Why smart beta indexes aren’t always so smart

By Ron SurzCovestor

About ten years ago, Rob Arnott, Chairman of Research Affiliates, introduced Fundamental Indexing as an alternative to traditional capitalization-weighted indexes. Arnott argued that almost any other weighting scheme would produce better performance. So for the first time ever, we had indexes that are designed to outperform. All other indexes are designed to match the performance of an entire market or a market segment.

Fundamental indexing has attracted hundreds of billions of dollars, and has become one of the hottest investments around. You may have heard of them as “RAFI” indexes, which stands for Research Affiliates Fundamental Indexes, or as “Smart Beta” indexes, a name Rob Arnott has popularized.

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Kudos to Rob for coining the phrase “Smart Beta.” Everyone wants to be smart. Indexes that use fundamental weightings, rather than capitalization weightings, are deemed to be smart by Mr. Arnott because they are predicted to perform better.

Fundamental (smart beta) weights typically tilt toward value and smaller companies relative to their cap-weighted counterparts, and this tilt has a track record of performing better, so it may indeed be smart. Fundamental indexes are usually created for broad markets, like the U.S. or Europe, but PowerShares recently introduced fundamental style indexes called “Fundamental Pure Style Indexes”, or FPS.

FPS indexes are indeed smart on one important count. They are mutually exclusive and exhaustive, mirroring the familiar 3 X 3 structure of the Morningstar style indexes, which are derived from the Surz Style Pure® indexes I developed in the 1980s. (See chart below.)

Mutually exclusive and exhaustive is smart for both returns-based and holdings-based style analyses, and also for portfolio construction. They make good building blocks.

There are only three such families of style indexes: FPS, Morningstar and Surz. Unlike all other indexes, these three families provide a “Centric Core”, defined as the stocks in between value and growth. All other style index families split these centric stocks into both value and growth, leading to a lack of style purity, hence the word “Pure” in my index name.

One of the nine indexes in my style index family is especially valuable. Surz Style Pure Large Cap Centric Core makes a great diversification partner for active managers, and is available on Covestor to round out your investment program. By adding companies your active managers generally don’t hold, as little as 15% in Centric Core improves diversification and risk-adjusted performance,

Not so Smart

Style indexes are used in portfolios as completeness funds and to make style bets, like style rotation approaches. They are used in tandem with other investments, like active managers, to add value. As such, you’d prefer your indexes to be different from one another. Therein lies the flaw in FPS. The FPS indexes are tilted toward value, so they are more clustered than Surz Style Pure indexes, as shown in the following exhibit. Also, FPS core is not in between value and growth, which is puzzling.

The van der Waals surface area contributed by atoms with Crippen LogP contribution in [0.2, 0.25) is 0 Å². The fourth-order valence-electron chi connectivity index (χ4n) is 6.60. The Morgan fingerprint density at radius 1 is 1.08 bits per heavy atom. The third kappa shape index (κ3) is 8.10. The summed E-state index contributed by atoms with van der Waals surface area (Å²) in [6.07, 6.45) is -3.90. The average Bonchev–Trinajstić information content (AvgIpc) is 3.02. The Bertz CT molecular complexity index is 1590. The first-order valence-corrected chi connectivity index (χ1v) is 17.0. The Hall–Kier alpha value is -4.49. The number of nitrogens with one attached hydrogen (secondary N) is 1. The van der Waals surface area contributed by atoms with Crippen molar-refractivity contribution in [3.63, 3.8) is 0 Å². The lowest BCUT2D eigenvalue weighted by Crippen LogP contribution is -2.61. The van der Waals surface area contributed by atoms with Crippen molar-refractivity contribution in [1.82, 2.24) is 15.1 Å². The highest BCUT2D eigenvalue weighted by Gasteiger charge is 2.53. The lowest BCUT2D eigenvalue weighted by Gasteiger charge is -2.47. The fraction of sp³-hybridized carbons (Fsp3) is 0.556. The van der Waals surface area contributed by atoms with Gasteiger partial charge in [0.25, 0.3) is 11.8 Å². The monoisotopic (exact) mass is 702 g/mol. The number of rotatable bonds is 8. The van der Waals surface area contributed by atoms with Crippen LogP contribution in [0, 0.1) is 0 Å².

FPS uses characteristics that are similar to mine to categorize stocks as value, core or growth, but my indexes are capitalization-weighted whereas FPS weights by combining four factors: sales, cash flow, book value, and dividends.

The FPS weights move the indexes toward value since these weights are value-oriented attributes.  In other words, the individual stocks in our indexes are similar, but the allocations to those stocks are substantially different. My weights are style preserving, while fundamental weights pervert style by moving the index toward value.

FPS might beat my indexes on occasion, but they don’t provide the benefits that most expect from style indexes, namely completeness or style concentration. The fact is that the FPS value-core-growth indexes are almost identical. The value tilt pushes them all to the left, toward value.


Sometimes a good idea has its limitations. Extending fundamental weightings to style indexes is not a good idea.  Value-tilted growth is dumb.

So what does this mean to you? Style investing is very popular, as is fundamental indexing. Be careful about your choice of style index family and the reason you’re using style indexes. Fundamental style indexes are not a good choice for most applications.

The post Why smart beta indexes aren’t always so smart appeared first on Smarter InvestingCovestor Ltd. is a registered investment advisor. Covestor licenses investment strategies from its Model Managers to establish investment models. The commentary here is provided as general and impersonal information and should not be construed as recommendations or advice. Information from Model Managers and third-party sources deemed to be reliable but not guaranteed. Past performance is no guarantee of future results. Transaction histories for Covestor models available upon request. Additional important disclosures available at http://site.covestor.com/help/disclosures.